On the issue of the disclosure of the answer sheets, Calcutta University argued that the applicant is not required to know anything about the answer sheet, once he submitted it after the examination, except the marks obtained to him and in some exceptional cases, the break-up of the marks in the paper. Disclosing the answer sheet would open a floodgate of requests and lead to an unworkable situation and an undesirable lack of finality and timeliness upon the possible protests for half marks being missed out here and there. Further, the disclosure of the answer sheets, the university contended, would expose its examiners who the University ought to protect. The last substantial ground urged by the University is one under Section 8 (1) (b) of the Right to Information Act which provides that there shall be no obligation to furnish any information which has been expressly forbidden to be published by any Court of law or tribunal or the disclosure of which may constitute contempt of Court. The University argued that in the many pronouncements of the Supreme Court, there are observations that answer sheets should ordinarily not be made available to examinees and observations to the effect that examinees cannot be associated with the process of evaluation of their answer sheets.
Calcutta High Court rejected all these arguments. On the issue of floodgate of the requests, the Court observed that this argument appears to be an argument of desperation. While comparing with the right of judicial review available to all, the Court observed that only because there is a possibility of floodgate litigation, a valuable right of a citizen cannot be permitted to be taken away. This Court is bound to determine the respective rights of the parties. The Court, therefore, found no force in this argument of the University.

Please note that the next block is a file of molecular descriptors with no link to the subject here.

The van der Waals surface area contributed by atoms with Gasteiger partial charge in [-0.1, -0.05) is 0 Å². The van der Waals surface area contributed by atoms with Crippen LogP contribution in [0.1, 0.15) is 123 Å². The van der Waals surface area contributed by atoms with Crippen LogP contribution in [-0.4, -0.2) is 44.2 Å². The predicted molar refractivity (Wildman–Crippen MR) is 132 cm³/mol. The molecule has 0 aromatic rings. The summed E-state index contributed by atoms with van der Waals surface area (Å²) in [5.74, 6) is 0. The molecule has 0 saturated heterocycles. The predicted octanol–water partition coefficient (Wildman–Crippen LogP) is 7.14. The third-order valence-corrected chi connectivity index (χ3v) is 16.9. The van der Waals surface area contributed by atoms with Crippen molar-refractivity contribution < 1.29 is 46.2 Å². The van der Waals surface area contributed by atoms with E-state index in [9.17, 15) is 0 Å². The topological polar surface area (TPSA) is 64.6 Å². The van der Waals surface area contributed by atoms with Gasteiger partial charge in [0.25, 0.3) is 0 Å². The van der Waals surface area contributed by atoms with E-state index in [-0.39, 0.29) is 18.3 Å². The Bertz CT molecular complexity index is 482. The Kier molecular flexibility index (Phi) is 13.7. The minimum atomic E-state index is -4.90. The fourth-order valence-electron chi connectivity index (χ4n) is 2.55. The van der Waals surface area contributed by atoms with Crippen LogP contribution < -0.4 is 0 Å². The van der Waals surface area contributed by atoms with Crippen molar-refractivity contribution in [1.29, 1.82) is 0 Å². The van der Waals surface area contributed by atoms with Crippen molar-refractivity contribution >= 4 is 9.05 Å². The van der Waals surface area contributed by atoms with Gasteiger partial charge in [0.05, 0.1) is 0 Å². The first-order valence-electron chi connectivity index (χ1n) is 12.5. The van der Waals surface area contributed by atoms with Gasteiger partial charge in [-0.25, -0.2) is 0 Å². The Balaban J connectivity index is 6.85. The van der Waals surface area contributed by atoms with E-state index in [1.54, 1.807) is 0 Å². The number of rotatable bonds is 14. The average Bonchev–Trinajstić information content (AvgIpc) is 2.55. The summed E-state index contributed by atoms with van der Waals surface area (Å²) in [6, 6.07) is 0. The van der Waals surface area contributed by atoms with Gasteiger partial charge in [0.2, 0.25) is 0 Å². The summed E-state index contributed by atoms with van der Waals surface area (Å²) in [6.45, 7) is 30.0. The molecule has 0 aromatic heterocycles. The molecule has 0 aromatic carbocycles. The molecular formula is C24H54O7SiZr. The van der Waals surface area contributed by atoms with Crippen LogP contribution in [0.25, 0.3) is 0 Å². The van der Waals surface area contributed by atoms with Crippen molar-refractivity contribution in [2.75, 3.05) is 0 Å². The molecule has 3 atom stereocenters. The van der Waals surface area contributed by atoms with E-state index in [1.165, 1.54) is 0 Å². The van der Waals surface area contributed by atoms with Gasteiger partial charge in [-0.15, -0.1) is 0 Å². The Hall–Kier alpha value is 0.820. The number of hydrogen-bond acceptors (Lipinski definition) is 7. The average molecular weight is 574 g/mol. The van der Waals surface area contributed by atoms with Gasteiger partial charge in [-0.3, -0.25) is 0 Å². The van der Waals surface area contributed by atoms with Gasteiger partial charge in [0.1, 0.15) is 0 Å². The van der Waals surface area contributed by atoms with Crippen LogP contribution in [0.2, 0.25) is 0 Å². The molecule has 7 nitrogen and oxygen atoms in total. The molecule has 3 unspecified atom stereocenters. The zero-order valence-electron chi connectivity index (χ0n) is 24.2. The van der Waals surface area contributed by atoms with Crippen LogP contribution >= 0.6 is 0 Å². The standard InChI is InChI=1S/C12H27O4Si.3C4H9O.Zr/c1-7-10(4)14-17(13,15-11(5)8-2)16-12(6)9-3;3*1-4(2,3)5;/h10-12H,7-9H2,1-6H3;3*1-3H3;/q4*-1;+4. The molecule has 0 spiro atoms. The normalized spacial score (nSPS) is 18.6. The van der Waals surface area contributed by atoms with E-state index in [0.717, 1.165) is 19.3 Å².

On the issue of applicability of section 8 (1) (b) of the Right to Information act, the Court observed that the disclosure of answer sheets was not considered, by Supreme Court, in the light of the Right to Information Act, which is the subject-matter of the present proceedings, even if it is accepted that the Right to Information Act only elucidates on the right originally guaranteed by the Constitution. Right to Information act, as a matter of fact, guarantees and enlarges the basic and fundamental right as guaranteed under the Constitution of India, and its primary purpose is to encourage transparency and curb corruption. Further, subject to the legislation being within the bounds of constitutional propriety, the legislature may bring an enactment to undo a view expressed by Court, for notwithstanding the contemporary fading demarcations of the functions of the several organs of State, the Court may have to yield to the legislature in the business of law-making as it is the vocation of the one and the subject of scrutiny and application of the other, the Court observed.
On the issue of protecting the examiners, the Court observed that as much as an examining body may owe an obligation to its set of examiners, it owes a greater fiduciary duty to its examinees. The examinees are at the heart of a system. The examining body and the examiners are there to cater the examinees. Striking a comparison the court observed that if it is the right of a voter, for the little man to have the curriculum vitae of the candidates who seek his insignificant vote; the right of the examinee is no less to seek inspection of his answer sheet.